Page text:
The MedTech industry’s success relies heavily on sustainable manufacturing practices aimed at achieving the goal of medical device evolution.   

While the core values that OEMs (Original Equipment Manufacturers) look for in a design, development, and manufacturing partner remain timeless, new best practices and advanced technologies have emerged. This has left some in doubt about what makes a truly sustainable manufacturing operation. In our experience, focusing on manufacturing best practices is crucial to producing high-quality, end-user focused products that are ready for market adoption. 

Here’s are the top five areas of focus that should be on your list for creating a sustainable manufacturing operation that can grow with your products demands:

  • Manufacturing operations that are focused on product quality. 

Quality and FDA compliance is critical to any MedTech manufacturing operation. In the healthcare setting, ensuring that the product meets all the requirements and specifications for end-users is crucial.  

With that, manufacturing operations that focus on quality can benefit from increased efficiency, lower production costs, and reduce waste. Additionally, when products are of high quality, they are less likely to fail market adoption, which can improve the bottom line of a manufacturing operation. 

  • Keeping the end-user in mind throughout product design, development, and manufacturing.  

When it comes to MedTech products, the end-users are the ones who will be directly impacted by the product. It’s important for manufacturers to prioritize the needs and preferences of these users to create products that are compatible with existing clinical infrastructure and can reduce risks.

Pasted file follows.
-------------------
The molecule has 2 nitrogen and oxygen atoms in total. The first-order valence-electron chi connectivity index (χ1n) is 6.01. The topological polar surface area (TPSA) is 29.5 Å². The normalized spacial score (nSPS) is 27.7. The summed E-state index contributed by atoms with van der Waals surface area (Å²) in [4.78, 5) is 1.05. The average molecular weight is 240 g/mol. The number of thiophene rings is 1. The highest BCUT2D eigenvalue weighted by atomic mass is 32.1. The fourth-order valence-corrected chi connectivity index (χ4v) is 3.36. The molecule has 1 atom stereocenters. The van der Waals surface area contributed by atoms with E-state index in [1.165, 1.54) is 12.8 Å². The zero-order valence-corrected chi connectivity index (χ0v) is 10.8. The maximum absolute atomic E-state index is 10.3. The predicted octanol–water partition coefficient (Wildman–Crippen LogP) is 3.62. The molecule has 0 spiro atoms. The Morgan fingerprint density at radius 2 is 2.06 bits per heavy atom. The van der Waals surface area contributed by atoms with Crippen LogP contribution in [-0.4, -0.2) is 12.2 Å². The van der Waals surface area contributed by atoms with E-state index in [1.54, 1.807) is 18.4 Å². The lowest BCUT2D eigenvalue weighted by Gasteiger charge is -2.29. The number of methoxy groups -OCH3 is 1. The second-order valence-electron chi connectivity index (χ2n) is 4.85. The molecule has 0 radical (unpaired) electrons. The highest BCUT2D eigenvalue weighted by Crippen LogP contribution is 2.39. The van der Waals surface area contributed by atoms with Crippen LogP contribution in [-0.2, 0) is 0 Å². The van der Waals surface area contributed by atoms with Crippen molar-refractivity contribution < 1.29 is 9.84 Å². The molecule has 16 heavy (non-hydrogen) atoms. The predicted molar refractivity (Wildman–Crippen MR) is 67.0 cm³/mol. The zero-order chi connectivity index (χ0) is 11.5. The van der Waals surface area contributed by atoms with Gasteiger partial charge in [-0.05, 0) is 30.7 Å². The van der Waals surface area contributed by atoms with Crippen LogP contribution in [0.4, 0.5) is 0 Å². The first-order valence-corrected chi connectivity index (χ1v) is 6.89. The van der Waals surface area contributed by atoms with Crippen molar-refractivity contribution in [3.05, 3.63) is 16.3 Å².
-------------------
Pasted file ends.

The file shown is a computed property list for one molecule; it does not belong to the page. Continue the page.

This ensures that the products are not only safe, but also effective in real-world settings. By keeping the end-users in mind during the design process, manufacturers can create products that truly make a difference in the lives of those who use them. This creates an effortless, more sustainable operation for not only the manufacturing operation, but the continuous improvement efforts as well. 

Tip: The end-user referenced isn’t always the health care provider (HCP) or the patient. In some cases, the end-user is a care giver, or even a family member, that isn’t trained like the HCP or patient would be. It’s best to keep this in mind and adapt your devices to meet these new needs. 

  • Embracing lean manufacturing with modern technologies.  

In today’s fast-paced world, staying up to date with the latest technology is crucial for businesses to remain competitive and successful. One area where modern technology can make a significant impact is in reducing the time it takes to bring products to market.  

Our extensive experience in the manufacturing space has shown us the impact that evolution has had on the marketplace. Our team has embraced these changes to meet the progressing needs of our clients— growing beyond manufacturing, we expanded our capabilities to become a commercialization platform.